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Did small investors benefit from the Global Settlement?

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Responding to the allegedly biased research reports issued by large investment banks, the Global Research Analyst Settlement and related regulations went to great lengths to weaken the conflicts of interest faced by investment bank analysts. In this paper, I investigate

Responding to the allegedly biased research reports issued by large investment banks, the Global Research Analyst Settlement and related regulations went to great lengths to weaken the conflicts of interest faced by investment bank analysts. In this paper, I investigate the effects of these changes on small and large investor confidence and on trading profitability. Specifically, I examine abnormal trading volumes generated by small and large investors in response to security analyst recommendations and the resulting abnormal market returns generated. I find an overall increase in investor confidence in the post-regulation period relative to the pre-regulation period consistent with a reduction in existing conflicts of interest. The change in confidence observed is particularly striking for small traders. I also find that small trader profitability has increased in the post-regulation period relative to the pre-regulation period whereas that for large traders has decreased. These results are consistent with the Securities and Exchange Commission's primary mission to protect small investors and maintain the integrity of the securities markets.

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2011

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Does firm life cycle explain the relation between book-tax differences and earnings persistence?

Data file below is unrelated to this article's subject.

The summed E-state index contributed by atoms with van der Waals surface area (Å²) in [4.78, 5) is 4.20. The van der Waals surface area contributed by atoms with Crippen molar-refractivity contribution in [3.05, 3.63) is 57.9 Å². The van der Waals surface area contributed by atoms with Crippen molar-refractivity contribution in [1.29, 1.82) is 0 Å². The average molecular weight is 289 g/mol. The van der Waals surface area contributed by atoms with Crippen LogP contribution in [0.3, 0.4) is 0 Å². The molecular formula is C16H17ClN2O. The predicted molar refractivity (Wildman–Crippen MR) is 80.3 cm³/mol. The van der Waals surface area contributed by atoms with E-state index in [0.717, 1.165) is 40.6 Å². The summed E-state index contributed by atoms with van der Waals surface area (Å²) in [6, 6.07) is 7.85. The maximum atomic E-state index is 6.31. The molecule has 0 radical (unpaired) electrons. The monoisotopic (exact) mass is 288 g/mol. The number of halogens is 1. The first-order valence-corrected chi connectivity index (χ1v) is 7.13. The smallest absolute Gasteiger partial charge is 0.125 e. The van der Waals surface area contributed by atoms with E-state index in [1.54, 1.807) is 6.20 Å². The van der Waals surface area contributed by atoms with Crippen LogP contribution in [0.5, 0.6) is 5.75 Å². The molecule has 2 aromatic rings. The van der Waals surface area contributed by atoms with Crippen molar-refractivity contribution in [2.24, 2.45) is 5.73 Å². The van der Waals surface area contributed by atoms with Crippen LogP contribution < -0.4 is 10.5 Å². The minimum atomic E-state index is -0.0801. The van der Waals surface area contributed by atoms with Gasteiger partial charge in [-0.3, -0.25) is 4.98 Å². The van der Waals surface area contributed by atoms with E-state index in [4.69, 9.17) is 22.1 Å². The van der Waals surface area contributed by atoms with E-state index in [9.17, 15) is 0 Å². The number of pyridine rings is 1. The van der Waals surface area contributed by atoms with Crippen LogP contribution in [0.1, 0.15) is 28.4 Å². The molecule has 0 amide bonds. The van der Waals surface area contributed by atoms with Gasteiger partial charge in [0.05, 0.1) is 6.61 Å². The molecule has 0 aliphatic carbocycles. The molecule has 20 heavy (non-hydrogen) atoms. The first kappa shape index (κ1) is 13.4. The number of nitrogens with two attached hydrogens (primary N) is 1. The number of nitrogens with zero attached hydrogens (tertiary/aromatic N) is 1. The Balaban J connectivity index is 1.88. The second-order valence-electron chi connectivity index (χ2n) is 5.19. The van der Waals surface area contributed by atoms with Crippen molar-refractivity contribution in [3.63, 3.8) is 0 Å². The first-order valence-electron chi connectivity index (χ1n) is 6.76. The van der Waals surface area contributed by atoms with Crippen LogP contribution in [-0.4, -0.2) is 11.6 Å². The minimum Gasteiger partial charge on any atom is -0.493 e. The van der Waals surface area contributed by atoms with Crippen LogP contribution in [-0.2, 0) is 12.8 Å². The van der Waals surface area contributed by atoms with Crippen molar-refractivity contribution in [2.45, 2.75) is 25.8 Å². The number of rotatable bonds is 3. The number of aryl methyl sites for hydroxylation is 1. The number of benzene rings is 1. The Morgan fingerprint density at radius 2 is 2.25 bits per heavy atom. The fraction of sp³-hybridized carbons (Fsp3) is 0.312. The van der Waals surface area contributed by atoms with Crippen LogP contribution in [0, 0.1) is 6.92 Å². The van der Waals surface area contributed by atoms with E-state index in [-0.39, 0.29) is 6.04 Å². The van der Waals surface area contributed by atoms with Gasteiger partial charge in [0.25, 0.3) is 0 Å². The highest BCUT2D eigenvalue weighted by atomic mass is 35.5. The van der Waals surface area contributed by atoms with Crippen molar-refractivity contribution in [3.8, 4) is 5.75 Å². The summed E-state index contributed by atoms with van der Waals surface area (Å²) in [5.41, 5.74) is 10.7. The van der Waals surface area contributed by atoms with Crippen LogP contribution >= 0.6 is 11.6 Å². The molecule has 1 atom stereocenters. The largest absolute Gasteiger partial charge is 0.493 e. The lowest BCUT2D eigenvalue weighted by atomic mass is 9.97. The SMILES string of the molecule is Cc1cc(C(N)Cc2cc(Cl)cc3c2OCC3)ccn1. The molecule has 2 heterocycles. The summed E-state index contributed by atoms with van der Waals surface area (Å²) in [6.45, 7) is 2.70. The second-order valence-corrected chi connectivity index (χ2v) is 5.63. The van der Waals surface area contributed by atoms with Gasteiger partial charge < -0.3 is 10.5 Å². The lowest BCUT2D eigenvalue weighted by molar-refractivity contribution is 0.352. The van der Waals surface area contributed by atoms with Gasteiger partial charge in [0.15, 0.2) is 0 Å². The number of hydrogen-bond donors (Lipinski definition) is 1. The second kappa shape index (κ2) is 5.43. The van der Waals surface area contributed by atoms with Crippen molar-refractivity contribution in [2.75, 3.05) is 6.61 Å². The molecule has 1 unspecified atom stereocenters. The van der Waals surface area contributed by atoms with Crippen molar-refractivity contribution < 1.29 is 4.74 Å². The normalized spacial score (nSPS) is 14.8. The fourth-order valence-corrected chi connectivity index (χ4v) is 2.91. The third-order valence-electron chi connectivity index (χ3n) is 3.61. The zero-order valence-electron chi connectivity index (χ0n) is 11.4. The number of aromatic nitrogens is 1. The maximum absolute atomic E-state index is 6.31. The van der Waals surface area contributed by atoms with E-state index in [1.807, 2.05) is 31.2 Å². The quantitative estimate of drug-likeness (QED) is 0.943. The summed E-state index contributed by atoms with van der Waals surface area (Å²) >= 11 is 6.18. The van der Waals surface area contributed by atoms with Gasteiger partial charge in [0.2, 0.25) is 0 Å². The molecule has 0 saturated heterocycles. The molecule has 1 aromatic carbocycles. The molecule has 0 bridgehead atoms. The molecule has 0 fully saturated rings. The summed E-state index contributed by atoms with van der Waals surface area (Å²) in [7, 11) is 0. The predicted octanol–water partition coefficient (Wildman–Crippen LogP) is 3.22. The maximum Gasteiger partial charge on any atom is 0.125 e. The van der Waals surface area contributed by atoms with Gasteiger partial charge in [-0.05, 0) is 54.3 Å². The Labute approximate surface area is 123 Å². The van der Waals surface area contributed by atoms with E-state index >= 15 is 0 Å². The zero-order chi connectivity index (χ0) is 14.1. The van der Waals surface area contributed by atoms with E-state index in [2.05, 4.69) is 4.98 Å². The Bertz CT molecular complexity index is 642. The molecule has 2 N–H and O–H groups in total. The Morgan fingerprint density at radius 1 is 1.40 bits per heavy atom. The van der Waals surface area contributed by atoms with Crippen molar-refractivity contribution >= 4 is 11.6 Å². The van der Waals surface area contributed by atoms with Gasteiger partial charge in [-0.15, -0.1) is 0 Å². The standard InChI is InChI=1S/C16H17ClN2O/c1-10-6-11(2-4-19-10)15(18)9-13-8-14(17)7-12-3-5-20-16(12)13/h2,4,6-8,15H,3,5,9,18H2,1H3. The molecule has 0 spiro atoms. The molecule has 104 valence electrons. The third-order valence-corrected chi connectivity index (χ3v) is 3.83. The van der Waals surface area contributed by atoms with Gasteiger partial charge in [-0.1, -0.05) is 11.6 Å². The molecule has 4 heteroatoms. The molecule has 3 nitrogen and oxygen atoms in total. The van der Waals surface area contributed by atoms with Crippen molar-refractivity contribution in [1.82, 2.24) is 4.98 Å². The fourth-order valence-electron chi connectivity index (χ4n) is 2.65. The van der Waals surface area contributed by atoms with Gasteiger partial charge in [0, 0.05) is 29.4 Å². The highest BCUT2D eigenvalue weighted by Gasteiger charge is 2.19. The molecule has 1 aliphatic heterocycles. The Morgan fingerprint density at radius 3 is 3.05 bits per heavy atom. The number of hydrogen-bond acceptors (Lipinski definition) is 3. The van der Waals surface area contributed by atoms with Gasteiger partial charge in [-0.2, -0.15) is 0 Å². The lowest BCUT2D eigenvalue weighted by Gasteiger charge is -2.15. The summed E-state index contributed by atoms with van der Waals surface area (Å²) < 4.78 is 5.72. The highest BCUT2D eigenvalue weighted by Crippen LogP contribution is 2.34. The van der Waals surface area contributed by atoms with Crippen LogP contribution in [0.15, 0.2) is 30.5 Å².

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Existing literature consistently documents a relationship between book-tax differences and future financial performance. Specifically, large book-tax differences are associated with lower earnings persistence. I contend that one reason the tax information contained in financial statements is informative about future earnings

Existing literature consistently documents a relationship between book-tax differences and future financial performance. Specifically, large book-tax differences are associated with lower earnings persistence. I contend that one reason the tax information contained in financial statements is informative about future earnings is that the relationship between book income and taxable income captures information about a firm's life cycle stage. Using a life cycle measure from the literature, I use fundamental analysis to group firm-year observations into life cycle stages and document a link between book-tax differences and firm life cycle. I build on prior studies that find a relation between earnings persistence and book-tax differences, and earnings persistence and firm life cycle. I find that after controlling for firm life cycle stage, the association between large positive book-tax differences and lower earnings persistence does not hold. My results offer an economic theory based explanation for the relation between book-tax differences and earnings persistence as an alternative explanation to findings in prior research.

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2012